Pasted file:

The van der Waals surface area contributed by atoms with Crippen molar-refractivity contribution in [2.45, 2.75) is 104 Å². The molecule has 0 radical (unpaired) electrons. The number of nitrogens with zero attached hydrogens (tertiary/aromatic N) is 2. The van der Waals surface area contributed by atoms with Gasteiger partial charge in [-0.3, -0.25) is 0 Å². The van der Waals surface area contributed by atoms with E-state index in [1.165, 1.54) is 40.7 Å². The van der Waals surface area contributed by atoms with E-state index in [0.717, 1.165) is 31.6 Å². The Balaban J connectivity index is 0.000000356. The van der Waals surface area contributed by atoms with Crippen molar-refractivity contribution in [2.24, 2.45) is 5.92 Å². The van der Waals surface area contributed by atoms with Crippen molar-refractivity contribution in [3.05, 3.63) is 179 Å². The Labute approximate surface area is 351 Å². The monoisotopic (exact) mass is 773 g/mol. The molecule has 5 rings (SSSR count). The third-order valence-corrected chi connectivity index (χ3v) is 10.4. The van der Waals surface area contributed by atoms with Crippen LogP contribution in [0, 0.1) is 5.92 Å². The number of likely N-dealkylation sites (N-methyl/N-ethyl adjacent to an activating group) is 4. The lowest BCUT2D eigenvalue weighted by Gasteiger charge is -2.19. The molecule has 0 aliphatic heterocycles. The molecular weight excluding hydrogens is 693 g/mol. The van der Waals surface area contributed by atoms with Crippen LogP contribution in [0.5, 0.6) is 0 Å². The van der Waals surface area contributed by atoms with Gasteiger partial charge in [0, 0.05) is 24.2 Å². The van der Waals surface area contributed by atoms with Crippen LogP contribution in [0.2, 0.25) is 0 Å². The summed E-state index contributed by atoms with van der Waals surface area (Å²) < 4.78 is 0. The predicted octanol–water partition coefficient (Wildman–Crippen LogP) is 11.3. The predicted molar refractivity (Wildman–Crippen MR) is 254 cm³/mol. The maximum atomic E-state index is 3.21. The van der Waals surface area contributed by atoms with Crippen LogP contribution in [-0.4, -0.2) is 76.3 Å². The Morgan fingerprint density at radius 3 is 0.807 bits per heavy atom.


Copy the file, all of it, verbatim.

The van der Waals surface area contributed by atoms with Crippen molar-refractivity contribution in [2.45, 2.75) is 104 Å². The molecule has 0 radical (unpaired) electrons. The number of nitrogens with zero attached hydrogens (tertiary/aromatic N) is 2. The van der Waals surface area contributed by atoms with Gasteiger partial charge in [-0.3, -0.25) is 0 Å². The van der Waals surface area contributed by atoms with E-state index in [1.165, 1.54) is 40.7 Å². The van der Waals surface area contributed by atoms with E-state index in [0.717, 1.165) is 31.6 Å². The Balaban J connectivity index is 0.000000356. The van der Waals surface area contributed by atoms with Crippen molar-refractivity contribution in [2.24, 2.45) is 5.92 Å². The van der Waals surface area contributed by atoms with Crippen molar-refractivity contribution in [3.05, 3.63) is 179 Å². The Labute approximate surface area is 351 Å². The monoisotopic (exact) mass is 773 g/mol. The molecule has 5 rings (SSSR count). The third-order valence-corrected chi connectivity index (χ3v) is 10.4. The van der Waals surface area contributed by atoms with Crippen LogP contribution in [0, 0.1) is 5.92 Å². The number of likely N-dealkylation sites (N-methyl/N-ethyl adjacent to an activating group) is 4. The lowest BCUT2D eigenvalue weighted by Gasteiger charge is -2.19. The molecule has 0 aliphatic heterocycles. The molecular weight excluding hydrogens is 693 g/mol. The van der Waals surface area contributed by atoms with Crippen LogP contribution in [0.5, 0.6) is 0 Å². The van der Waals surface area contributed by atoms with Gasteiger partial charge in [0, 0.05) is 24.2 Å². The van der Waals surface area contributed by atoms with Crippen LogP contribution in [0.2, 0.25) is 0 Å². The summed E-state index contributed by atoms with van der Waals surface area (Å²) < 4.78 is 0. The predicted octanol–water partition coefficient (Wildman–Crippen LogP) is 11.3. The predicted molar refractivity (Wildman–Crippen MR) is 254 cm³/mol. The maximum atomic E-state index is 3.21. The van der Waals surface area contributed by atoms with Crippen LogP contribution in [-0.4, -0.2) is 76.3 Å². The Morgan fingerprint density at radius 3 is 0.807 bits per heavy atom.